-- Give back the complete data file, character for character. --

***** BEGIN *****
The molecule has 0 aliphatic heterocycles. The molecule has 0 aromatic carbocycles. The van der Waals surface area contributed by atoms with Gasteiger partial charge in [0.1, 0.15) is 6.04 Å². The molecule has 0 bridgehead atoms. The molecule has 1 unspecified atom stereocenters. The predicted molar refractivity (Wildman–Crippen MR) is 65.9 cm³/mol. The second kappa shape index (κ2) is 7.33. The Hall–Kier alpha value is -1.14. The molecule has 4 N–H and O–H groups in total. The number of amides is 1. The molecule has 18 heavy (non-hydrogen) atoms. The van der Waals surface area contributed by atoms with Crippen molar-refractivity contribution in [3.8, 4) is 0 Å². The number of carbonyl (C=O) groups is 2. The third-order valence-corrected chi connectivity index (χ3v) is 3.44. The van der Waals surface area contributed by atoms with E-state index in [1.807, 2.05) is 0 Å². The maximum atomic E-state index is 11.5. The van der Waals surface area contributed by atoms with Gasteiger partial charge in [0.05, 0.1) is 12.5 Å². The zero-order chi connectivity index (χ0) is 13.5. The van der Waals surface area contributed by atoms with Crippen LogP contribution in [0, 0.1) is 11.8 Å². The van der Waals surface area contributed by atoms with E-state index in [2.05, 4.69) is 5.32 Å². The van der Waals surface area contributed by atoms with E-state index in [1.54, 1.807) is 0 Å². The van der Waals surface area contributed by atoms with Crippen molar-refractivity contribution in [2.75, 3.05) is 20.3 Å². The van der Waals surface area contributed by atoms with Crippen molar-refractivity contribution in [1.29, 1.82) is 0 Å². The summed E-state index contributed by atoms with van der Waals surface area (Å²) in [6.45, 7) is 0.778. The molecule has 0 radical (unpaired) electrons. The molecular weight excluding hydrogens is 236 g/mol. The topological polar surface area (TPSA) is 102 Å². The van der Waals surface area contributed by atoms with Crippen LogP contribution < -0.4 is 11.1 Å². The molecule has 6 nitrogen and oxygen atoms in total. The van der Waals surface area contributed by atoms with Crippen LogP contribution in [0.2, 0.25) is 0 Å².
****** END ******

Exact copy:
The molecule has 0 aliphatic heterocycles. The molecule has 0 aromatic carbocycles. The van der Waals surface area contributed by atoms with Gasteiger partial charge in [0.1, 0.15) is 6.04 Å². The molecule has 0 bridgehead atoms. The molecule has 1 unspecified atom stereocenters. The predicted molar refractivity (Wildman–Crippen MR) is 65.9 cm³/mol. The second kappa shape index (κ2) is 7.33. The Hall–Kier alpha value is -1.14. The molecule has 4 N–H and O–H groups in total. The number of amides is 1. The molecule has 18 heavy (non-hydrogen) atoms. The van der Waals surface area contributed by atoms with Crippen molar-refractivity contribution in [3.8, 4) is 0 Å². The number of carbonyl (C=O) groups is 2. The third-order valence-corrected chi connectivity index (χ3v) is 3.44. The van der Waals surface area contributed by atoms with E-state index in [1.807, 2.05) is 0 Å². The maximum atomic E-state index is 11.5. The van der Waals surface area contributed by atoms with Gasteiger partial charge in [0.05, 0.1) is 12.5 Å². The zero-order chi connectivity index (χ0) is 13.5. The van der Waals surface area contributed by atoms with Crippen LogP contribution in [0, 0.1) is 11.8 Å². The van der Waals surface area contributed by atoms with E-state index in [2.05, 4.69) is 5.32 Å². The van der Waals surface area contributed by atoms with E-state index in [1.54, 1.807) is 0 Å². The van der Waals surface area contributed by atoms with Crippen molar-refractivity contribution in [2.75, 3.05) is 20.3 Å². The van der Waals surface area contributed by atoms with Crippen molar-refractivity contribution in [1.29, 1.82) is 0 Å². The summed E-state index contributed by atoms with van der Waals surface area (Å²) in [6.45, 7) is 0.778. The molecule has 0 radical (unpaired) electrons. The molecular weight excluding hydrogens is 236 g/mol. The topological polar surface area (TPSA) is 102 Å². The van der Waals surface area contributed by atoms with Crippen LogP contribution < -0.4 is 11.1 Å². The molecule has 6 nitrogen and oxygen atoms in total. The van der Waals surface area contributed by atoms with Crippen LogP contribution in [0.2, 0.25) is 0 Å².